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Let me preface this next part by saying that, when it comes to the great patriotic monuments, I am pretty jaded and cynical.  I didn’t expect any part of our excursion to be poignant or touching.  So I was surprised by my reaction to the Lincoln Memorial.  I was profoundly moved (although I did make a Megatron joke on Twitter as we left).  There was something about the place that stirred me.  I’ve always had a hearty respect for Lincoln — the rangy wrestler, the great orator, the gentle and eloquent beanpole  whose bodyguards carried brass knuckles — and I felt like I was standing beside his ghost.

The next day was DC Zinefest of course.  It was a great time (as all Zinefests are) with lots of cool people and a huge crowd.  When I say “huge” I mean that it was literally shoulder-to-shoulder trying to get to the restroom.  Packed.  At some points even jammed.

If you’ve never been to a Zinefest, you should really try one.  These things are direct-from-brain-to-paper publishing extravaganzas, unfiltered, unmoderated, creativity tsunamis.  If you’re a writer, a Zinefest is a great way to get some inspiration.  Kind of like grabbing a naked, 220-volt imagination wire.  Hats off to Dirk and Ari and all of the organizers for their hard work, dedication, and success.

Just like I did after RVA Zinefest last year, I’ll be writing a separate post to review all of the great ‘zines I came home with.  Give me time to read ’em, will ya?

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Sunday we went to the Smithsonian Natural History Museum.  There was a moment of drama as we walked up to the door and I saw the security checkpoint sign.  I always walk around with a pocket knife, and I forgot to leave it in my vehicle back in the parking garage.  Ooops.  Had to surreptitiously bury it in the mulch outside.  Luckily it was still there when we left and I was able to retrieve it.  Losing a $100 knife would’ve sucked.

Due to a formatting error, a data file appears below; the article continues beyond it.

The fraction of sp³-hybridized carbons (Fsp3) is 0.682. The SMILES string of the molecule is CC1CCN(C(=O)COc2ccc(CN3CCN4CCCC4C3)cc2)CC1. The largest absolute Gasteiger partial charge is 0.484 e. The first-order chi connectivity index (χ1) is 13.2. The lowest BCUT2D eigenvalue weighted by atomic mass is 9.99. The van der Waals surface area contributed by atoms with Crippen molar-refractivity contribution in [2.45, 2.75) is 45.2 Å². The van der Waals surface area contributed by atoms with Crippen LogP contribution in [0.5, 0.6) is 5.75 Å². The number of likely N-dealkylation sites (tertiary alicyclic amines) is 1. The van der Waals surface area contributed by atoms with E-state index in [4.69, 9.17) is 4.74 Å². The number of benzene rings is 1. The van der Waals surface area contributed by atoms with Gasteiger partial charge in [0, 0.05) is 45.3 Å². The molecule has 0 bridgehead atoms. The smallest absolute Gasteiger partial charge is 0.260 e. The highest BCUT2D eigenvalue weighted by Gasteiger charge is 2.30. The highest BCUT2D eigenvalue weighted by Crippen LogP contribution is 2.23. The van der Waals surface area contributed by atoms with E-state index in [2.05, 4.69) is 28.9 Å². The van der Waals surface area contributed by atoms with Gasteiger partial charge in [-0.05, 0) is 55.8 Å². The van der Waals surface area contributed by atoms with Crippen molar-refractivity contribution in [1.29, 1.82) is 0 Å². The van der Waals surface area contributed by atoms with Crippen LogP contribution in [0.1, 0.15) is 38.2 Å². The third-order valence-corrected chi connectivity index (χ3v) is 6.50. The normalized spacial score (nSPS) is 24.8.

I’m sure I’ve been there before when I was kid or something, but it didn’t sink in.  You appreciate this kind of thing much more when you’re an adult.   Here’s a selection of pictures that really don’t do the place justice.  It’s free and it’s great, but not awesome.  Lots of the displays are copies, and there is no obvious traffic flow pattern in any of the halls.  Which means that you have people going every which way, and on a Sunday afternoon, that’s just crazy.  Still tons of fun though.

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So that’s the trip in a nutshell.  Next post: ‘zine reviews!

Zine Review: Trail Mix 3

Trail Mix 3

Trail Mix 3

At Richmond Zinefest 2013 I headed up a storytelling workshop.  One of the folks in the session was Megan.  Before the workshop broke up she handed me issue #3 of her zine Trail Mix.

Now, as fans of zine culture know, there are zines and there are zines.  Some are just thrown together, some are assembled with care; some are outstanding and some are horrid.  But when they are good they are very very good, and it is this fact that compels me (like the folks who sift through piles of junk at yard sales or purchase brown paper grab bags with unknown contents) to read zines.

Trail Mix is one of the very very good ones.

In terms of production value, it is in the classic cut’n’paste mold: there are black and white pictures snipped and glued, handwritten pages mixed with typewritten sections, and ransom note headlines.  It is relaxed and unstudied in its feel, but that doesn’t mean it is slapdash.  Relaxed doesn’t mean poorly constructed.  Trail Mix is organized and flows perfectly.  The time, effort and skill it took to organize the work of so many contributors reveals itself as art rather than artifice.

The centerfold is an autobiographical story Megan wrote called “Rookie.” A sweet and genuine piece, tender without being treacle, it is the work of a writer in control of story.  I was moved.

Maybe Megan should be the one leading the workshop next year.  Trail Mix is highly recommended.

A Waterfall of Creativity


My 2013 Zinefest Table

Saturday I went to RVA Zinefest.  If you haven’t been to a zinefest before, let me tell you that it is like standing naked in a waterfall of creativity.  Icy waves of unfiltered self expression wash over you, bracing you, exciting you, waking you up to new possibilities.  It is the exact opposite of Hollywood polish, the antithesis of the focus-group powered ad pitch, the additive inverse of the end-cap, checkout-line-powered sales machine.